The Environmental Law Foundation filed Notices of Violation of California Proposition 65 Toxics Right to Know Law this month, alleging the toxic chemical lead was found in a variety of children’s and baby foods.
The specific food categories included apple juice, grape juice, packaged pears and peaches, and fruit cocktail. A complete list appears within the notice.
The notice claims that the children’s foods contain enough lead in a single serving that the products require a warning under California’s Safe Drinking Water and Toxic Enforcement Act of 1986 (“Proposition 65” or “Prop 65”).
Toxicologist Barbara G. Callahan of the University of Massachusetts Amherst, who has spent two decades performing public health and environmental risk assessments, called the lead concentrations in the foundation’s test results “alarming.”
Under Prop 65, the Governor publishes a list of chemicals “known to the State to cause cancer or reproductive harm.” Lead is listed as both and was among the first substances listed in 1987. According to Before It’s News, if any consumer product contains a listed chemical at a level that presents a “significant risk” the manufacturer and retailer must give a “clear and reasonable warning” about the exposure.
The Environmental Law Foundation pinpointed categories of food and beverages for testing by examining publicly available government-sponsored testing and published studies. The foundation focused on food product categories that children like and eat often and which the data showed had widespread presence of lead. The foundation collected and tested as many brands in each category as it could locate in California.
According to Callahan, “Lead exposure among children is a particular concern because their developing bodies absorb lead at a higher rate and because children are particularly sensitive to lead’s toxic effects, including decreased I.Q.” Lead exposure also represents a heightened risk among pregnant and nursing women because lead passes from the mother to the developing fetus or infant.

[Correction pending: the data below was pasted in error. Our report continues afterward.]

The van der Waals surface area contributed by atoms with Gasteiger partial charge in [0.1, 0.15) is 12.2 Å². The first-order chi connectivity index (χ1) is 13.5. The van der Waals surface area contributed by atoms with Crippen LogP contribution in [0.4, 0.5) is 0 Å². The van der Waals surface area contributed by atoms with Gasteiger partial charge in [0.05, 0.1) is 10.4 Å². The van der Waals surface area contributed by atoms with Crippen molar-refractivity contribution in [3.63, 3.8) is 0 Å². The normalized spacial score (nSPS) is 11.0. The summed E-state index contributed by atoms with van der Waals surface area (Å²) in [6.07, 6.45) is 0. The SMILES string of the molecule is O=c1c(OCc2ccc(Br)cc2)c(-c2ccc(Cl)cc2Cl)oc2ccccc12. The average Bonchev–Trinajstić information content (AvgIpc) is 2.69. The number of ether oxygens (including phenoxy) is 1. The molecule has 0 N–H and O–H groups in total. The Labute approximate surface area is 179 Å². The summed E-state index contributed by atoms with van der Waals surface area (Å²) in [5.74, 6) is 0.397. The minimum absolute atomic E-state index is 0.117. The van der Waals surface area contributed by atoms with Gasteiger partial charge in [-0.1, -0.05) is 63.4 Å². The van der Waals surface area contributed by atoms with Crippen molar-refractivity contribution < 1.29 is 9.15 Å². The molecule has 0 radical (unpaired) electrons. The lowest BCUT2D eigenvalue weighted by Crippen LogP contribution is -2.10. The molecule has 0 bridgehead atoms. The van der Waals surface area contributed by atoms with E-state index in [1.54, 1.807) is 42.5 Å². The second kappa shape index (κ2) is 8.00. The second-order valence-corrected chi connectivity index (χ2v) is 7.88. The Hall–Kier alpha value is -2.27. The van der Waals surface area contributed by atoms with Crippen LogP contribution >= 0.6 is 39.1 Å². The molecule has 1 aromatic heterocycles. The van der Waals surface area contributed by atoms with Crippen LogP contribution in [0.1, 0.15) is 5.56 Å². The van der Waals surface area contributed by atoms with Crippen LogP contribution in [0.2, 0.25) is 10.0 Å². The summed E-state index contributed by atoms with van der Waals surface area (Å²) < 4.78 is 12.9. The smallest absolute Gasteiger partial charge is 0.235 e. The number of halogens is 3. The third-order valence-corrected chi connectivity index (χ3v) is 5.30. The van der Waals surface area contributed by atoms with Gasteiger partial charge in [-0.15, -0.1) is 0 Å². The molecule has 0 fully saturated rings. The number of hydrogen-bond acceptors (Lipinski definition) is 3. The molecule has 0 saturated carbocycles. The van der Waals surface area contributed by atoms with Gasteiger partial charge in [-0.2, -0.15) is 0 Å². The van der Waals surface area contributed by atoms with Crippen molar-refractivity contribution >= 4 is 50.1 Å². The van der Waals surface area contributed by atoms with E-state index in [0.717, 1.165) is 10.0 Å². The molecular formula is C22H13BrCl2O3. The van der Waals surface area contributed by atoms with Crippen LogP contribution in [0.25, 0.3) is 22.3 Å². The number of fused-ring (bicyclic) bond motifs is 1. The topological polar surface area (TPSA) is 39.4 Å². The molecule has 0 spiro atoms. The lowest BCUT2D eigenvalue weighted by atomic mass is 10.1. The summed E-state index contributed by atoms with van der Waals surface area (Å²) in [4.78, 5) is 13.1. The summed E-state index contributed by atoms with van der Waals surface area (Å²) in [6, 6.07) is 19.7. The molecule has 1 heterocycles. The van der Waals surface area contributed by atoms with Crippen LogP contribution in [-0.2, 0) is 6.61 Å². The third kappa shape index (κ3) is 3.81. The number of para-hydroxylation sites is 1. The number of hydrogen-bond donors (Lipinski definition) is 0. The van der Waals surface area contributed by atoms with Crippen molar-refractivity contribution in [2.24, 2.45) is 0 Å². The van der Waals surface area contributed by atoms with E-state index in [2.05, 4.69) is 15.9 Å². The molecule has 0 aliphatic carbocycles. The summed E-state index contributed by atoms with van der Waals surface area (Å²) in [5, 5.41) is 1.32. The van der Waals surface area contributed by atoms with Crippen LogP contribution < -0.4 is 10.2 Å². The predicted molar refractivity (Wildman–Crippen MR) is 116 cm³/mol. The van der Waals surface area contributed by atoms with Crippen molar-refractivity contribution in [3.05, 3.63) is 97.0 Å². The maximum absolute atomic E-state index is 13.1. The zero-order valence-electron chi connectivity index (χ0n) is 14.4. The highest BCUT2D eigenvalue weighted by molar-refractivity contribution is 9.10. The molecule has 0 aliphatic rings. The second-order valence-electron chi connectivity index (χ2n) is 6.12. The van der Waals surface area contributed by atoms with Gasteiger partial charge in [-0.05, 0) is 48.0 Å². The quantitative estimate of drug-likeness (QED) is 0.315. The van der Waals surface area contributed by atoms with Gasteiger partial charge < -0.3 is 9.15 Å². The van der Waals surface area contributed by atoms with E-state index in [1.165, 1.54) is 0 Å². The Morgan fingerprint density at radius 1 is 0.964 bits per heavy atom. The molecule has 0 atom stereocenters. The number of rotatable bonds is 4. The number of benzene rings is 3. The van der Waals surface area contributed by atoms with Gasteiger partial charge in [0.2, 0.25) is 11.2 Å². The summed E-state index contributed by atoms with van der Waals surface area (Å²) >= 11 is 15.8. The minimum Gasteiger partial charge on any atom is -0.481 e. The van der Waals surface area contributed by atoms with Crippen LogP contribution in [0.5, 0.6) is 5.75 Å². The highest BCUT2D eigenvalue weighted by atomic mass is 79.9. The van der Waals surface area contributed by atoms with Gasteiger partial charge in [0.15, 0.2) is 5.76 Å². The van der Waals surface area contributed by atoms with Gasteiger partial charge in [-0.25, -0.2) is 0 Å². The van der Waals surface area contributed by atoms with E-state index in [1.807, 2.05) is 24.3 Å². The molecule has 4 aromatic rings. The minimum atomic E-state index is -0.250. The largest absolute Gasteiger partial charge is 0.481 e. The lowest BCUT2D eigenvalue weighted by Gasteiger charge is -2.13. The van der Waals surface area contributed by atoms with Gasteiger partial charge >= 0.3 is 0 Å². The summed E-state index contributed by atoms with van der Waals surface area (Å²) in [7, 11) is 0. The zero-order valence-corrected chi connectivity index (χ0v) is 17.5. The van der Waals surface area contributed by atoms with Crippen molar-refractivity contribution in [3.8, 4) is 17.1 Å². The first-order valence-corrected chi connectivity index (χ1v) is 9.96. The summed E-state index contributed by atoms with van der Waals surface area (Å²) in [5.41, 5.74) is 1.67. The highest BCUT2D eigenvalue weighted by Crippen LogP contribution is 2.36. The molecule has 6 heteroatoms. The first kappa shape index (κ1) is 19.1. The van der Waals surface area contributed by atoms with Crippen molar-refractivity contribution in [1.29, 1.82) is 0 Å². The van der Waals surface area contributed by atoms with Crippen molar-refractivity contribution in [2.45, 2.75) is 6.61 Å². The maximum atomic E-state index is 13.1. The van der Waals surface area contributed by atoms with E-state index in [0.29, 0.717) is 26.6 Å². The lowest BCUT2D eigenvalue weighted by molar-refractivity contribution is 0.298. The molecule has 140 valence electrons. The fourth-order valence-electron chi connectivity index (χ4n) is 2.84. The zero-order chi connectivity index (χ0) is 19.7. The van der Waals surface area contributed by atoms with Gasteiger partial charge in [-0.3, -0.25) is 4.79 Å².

“Lead already stored in the mother’s bone tissue is mobilized along with calcium,” explained Callahan, “and additional lead exposure to the mother can further compromise the health of the most vulnerable among us.”
Lead that has continuously been released into the environment from decades of lead-based pesticide application, use of leaded gasoline and paint, and the burning of coal in power plants can make its way into our food supply.
The Environmental Law Foundation’s Notices were sent to law enforcement officials, including the California Attorney General and 58 county District Attorneys, and to the affected manufacturers, retailers, and distributors, notifying them that particular food products frequently consumed by children contain lead at levels high enough to require a warning under Proposition 65.
These companies must now bring themselves into compliance with Proposition 65 by either reducing or eliminating the lead, or by placing “clear and reasonable warnings” on the food packages. If, at the end of 60 days, no law enforcement agency is prosecuting the violation, the Environmental Law Foundation will file suit to enforce the law, reported Before It’s News.
The notices were based on testing performed on 398 samples of 146 different branded products in the five categories. Samples were purchased throughout California. A list of all products tested (PDF) and whether they did or did not exceed Prop 65’s warning threshold is also found on the foundation’s website.
“[The Environmental Law Foundation] has fought to protect families from lead exposures for two decades,” said Jim Wheaton, President of the foundation. “We know the risk these exposures pose for children, and we know that our efforts can help keep children safer.”© Food Safety News